It was a real shock for Bohr…who, at first, could not think of a solution. For the entire evening he was extremely agitated, and he continued passing from one scientist to another, seeking to persuade them that it could not be the case, that it would have been the end of physics if Einstein were right; but he couldn’t come up with any way to resolve the paradox. I will never forget the image of the two antagonists as they left the club: Einstein, with his tall and commanding figure, who walked tranquilly, with a mildly ironic smile, and Bohr who trotted along beside him, full of excitement…The morning after saw the triumph of Bohr.
It turned out that Einstein had left one crucial physical idea out of his analysis; he did not account for the effects of his own discovery, the general theory of relativity, on the behavior of the experimental procedure. Once gravity was factored into the argument, the violation of quantum indeterminancy vanished.
That is simply to say that the neutrino experimentalists may well have made what seems from the sidelines like an obvious mistake. But if Albert Einstein could fall prey to a similar kind of error, that should tell us all we need to know about how hard it is for any one person, or even one group, to think through the full subtlety of experience. Which is why science works the way it does, by continuous criticism and self-criticism. As the neutrino story plays out, we’re watching how science ought to work.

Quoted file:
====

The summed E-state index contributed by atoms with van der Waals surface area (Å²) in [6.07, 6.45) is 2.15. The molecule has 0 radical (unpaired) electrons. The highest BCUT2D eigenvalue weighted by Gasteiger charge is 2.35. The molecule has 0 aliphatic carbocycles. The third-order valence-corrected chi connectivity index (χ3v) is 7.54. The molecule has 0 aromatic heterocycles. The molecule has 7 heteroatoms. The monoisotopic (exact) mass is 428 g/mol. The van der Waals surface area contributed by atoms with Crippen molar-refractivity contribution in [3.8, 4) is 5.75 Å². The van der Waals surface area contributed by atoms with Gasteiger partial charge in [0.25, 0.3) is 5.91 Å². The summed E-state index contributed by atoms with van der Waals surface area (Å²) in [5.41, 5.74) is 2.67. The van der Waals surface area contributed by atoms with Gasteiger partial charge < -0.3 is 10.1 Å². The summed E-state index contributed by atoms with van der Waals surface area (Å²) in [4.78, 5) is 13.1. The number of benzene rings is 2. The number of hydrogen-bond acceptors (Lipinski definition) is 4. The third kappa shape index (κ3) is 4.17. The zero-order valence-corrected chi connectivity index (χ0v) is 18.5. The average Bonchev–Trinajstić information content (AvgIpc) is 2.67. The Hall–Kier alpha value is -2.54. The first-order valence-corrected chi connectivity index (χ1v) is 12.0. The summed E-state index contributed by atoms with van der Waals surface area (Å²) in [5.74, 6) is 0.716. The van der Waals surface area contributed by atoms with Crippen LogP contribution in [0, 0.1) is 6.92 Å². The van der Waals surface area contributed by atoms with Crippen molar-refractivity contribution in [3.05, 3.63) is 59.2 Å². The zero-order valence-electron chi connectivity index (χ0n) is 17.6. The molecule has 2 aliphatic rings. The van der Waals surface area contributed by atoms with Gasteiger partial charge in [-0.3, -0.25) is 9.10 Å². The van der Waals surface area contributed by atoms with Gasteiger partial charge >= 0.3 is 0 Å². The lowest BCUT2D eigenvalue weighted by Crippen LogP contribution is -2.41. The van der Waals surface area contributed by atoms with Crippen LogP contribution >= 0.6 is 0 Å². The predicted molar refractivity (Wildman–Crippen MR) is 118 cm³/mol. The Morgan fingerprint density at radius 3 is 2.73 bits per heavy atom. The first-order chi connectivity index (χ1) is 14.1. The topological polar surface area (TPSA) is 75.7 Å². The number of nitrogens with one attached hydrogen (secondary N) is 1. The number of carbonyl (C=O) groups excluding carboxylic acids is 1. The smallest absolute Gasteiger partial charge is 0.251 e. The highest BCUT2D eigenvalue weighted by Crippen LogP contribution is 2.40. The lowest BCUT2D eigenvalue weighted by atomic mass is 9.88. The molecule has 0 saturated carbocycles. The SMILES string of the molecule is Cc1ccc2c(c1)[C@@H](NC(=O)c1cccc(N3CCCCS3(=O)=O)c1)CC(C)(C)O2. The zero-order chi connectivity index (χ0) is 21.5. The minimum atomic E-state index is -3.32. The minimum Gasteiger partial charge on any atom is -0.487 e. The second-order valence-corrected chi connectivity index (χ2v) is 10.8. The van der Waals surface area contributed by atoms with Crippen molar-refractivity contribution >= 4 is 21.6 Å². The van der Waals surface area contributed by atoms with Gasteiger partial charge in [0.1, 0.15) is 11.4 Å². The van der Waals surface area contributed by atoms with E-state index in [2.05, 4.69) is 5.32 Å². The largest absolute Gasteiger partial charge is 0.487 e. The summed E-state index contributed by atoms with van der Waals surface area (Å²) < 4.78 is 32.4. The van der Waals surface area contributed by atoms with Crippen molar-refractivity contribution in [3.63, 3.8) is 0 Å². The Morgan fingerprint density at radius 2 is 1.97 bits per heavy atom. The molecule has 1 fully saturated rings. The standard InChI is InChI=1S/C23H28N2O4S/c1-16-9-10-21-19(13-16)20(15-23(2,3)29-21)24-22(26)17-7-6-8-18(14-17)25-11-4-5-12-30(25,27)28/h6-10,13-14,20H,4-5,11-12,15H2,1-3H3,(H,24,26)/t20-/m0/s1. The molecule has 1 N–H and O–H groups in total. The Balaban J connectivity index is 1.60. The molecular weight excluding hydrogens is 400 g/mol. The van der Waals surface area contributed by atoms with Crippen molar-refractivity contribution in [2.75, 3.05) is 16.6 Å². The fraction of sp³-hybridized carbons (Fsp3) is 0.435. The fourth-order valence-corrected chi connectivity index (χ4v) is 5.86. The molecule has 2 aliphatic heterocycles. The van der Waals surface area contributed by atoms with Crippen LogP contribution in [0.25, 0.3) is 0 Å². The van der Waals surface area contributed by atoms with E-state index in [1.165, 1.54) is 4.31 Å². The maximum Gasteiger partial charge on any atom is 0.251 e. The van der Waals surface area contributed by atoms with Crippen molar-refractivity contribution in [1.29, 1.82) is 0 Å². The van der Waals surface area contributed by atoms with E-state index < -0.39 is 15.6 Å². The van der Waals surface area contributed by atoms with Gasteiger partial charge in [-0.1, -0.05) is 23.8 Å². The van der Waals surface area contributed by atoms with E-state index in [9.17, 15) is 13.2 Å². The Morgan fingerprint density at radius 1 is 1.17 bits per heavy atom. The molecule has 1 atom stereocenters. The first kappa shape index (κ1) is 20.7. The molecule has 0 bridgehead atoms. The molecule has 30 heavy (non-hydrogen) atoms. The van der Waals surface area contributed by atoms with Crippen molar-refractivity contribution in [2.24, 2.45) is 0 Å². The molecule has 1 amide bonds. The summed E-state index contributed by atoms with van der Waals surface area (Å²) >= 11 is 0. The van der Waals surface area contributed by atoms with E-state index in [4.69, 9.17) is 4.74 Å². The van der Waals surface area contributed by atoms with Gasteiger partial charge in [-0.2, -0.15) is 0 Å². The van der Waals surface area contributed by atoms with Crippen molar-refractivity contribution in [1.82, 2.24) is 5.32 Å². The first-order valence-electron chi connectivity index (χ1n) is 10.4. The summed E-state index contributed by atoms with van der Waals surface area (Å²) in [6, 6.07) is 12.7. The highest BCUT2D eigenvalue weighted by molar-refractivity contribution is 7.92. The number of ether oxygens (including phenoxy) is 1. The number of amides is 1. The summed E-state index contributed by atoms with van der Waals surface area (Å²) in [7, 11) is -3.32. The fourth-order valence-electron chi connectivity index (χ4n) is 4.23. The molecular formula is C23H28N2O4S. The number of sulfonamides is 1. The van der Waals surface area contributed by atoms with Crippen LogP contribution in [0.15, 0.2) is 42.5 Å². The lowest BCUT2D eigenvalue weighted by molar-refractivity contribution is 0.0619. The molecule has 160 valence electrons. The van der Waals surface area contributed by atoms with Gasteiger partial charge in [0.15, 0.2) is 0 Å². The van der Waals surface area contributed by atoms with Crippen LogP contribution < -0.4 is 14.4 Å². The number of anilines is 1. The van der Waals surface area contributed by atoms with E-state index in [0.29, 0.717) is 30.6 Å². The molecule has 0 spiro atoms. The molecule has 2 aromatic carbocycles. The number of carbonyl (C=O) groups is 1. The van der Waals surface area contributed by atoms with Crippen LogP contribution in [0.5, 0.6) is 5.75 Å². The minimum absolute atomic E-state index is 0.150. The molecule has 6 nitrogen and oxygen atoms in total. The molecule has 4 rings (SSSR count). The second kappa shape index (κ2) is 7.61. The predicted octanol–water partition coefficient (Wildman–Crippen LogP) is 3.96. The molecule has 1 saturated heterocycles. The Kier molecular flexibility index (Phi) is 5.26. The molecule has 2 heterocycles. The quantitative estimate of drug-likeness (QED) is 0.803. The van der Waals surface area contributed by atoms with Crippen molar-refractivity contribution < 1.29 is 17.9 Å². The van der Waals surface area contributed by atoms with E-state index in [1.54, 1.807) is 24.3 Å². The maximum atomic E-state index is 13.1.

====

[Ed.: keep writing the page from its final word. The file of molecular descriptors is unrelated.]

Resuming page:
Which, and finally we complete the long road home, is why science honestly done and described is vastly different as both a practical and a moral matter than the masked-as-science attacks on this mode of discovery that now dominate the thinking of one of the two major American political parties.
(Back to 2020: the thread. Open it is.)
Images: Light painting in an abandoned railway tunnel, 4 September 2011.
William Blake, When the Morning Stars Sang Together, 1820.
Jan Vermeer, The Astronomer, c. 1668
[placeholder for a smart and witty comment about neutrinos to be developed later]
A lot of science here–too much for my 40 year ago chemistry major brain! I can only relate things to Nick Cave songs now, in this case, the Higgs Boson Blues. To wit: https://wastepaper.wordpress.com/2014/10/14/higgs-boson-blues/
tl;dr Physics works.
No one wrote about McArgle, like you did though. Those were the days. Now on to read the rest of the post.
I prefer oldtrinos.
@craigie: As your comment travels through space and through the Earth, it will oscillate into another, wittier, form.
@dmsilev: Extremely well played.
You may have some home field advantage here.
Wow, this makes my brain hurt right now. I got my flu shot today so I’m not feeling all that great.
I used to work at Tektronix in Oregon, who made the most advanced oscilloscopes and spectrum analyzers in the world (although Hewlett-Packard was a very close competitor). The trick with using these instruments at the limits of their capabilities was you had to understand exactly how they worked, and what set their limitations (mostly physics and materials science).
If you didn’t fully understand these gizmos, what you’d be observing would be artifacts, not anything real. This applies with greater force in a lab filled with custom, one-of-a-kind instruments and test gear. A lot of the custom gear would be poorly documented and not completely understood by the scientists themselves, who are not full-time electronics engineers, but researchers, which is a different skill set. So verifying a questionable measurement would take a long time, and many different sets of eyes to really understand the result and where it came from.